At first, this sounds like another dhimmi gesture. However, the monsignor makes clear that the Church’s backing is only for the mosque’s “cultural and spiritual identity, as well as its own religious identity”; but “if (the mosque) becomes something different [say, a breeding ground for jihadists and terrorists], civil society has a right to intervene.” The monsignor goes on to ground this view in the Christian notion of separation of church (spiritual affairs) and state (politics). The problem, of course, is that there is no such separation in Islam, as affirmed by the popular slogan, Deen we Dawla: “Religion and State [are one].”
“Vatican: Church backs more mosques for worship,” from Adnkronos, December 4
Vatican City, 4 Dec. (AKI) – Italy’s Muslims can have more mosques as long as they are used as places of worship, said a senior Vatican official on Thursday. “The place of worship must have its own cultural and spiritual identity, as well as its own religious identity which is a fundamental element, and must not acquire any other identity,” said Monsignor Gianfranco Ravasi, Vatican Cultural Council chief.
Speaking after the arrest of two terror suspects in the northern Italian city of Milan, Ravasi made the remarks at a conference on interreligious dialogue at the Vatican.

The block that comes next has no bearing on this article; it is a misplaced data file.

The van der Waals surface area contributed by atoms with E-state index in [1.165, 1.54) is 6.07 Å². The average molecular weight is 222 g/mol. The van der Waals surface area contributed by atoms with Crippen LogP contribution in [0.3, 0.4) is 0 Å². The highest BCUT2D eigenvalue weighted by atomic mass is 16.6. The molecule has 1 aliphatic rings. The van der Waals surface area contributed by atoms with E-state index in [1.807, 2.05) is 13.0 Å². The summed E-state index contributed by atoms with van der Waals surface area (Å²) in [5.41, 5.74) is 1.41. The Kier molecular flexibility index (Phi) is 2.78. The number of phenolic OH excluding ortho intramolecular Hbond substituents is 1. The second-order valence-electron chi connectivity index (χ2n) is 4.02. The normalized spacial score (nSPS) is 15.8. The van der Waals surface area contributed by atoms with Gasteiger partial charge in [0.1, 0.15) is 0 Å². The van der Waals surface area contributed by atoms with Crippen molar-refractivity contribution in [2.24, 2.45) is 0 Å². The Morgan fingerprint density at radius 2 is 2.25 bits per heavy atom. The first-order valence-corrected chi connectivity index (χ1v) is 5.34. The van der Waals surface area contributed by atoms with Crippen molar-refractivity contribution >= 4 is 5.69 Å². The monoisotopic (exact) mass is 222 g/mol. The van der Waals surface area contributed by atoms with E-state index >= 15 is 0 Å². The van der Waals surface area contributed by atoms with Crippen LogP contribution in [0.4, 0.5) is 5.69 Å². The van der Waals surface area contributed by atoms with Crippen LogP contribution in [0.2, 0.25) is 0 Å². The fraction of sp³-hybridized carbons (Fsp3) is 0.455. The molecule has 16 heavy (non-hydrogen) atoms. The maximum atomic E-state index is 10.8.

“If (the mosque) becomes something different, civil society has a right to intervene,” Ravasi said. “Here we are talking about a western society that distinguishes between religious and political spheres, however the mosque carries out a charitable function which is a special quality so that religion also has a social function.”
“However, that sphere must not be exceeded. The mosque cannot turn into a centre for other means because it loses its function.”
Ravasi’s remarks came two days after two alleged terror suspects were arrested in the northern Italian city of Milan. The arrests sparked the anti-immigrant Northern League party to call for a freeze on mosque construction.
Recorded telephone conversations published in the Italian media suggested that the two Moroccans, Rachid Ilhami and Abdelkader Ghaffir were planning a terror attack on Milan’s famous cathedral, the Duomo, during this year’s forthcoming Christmas festivities.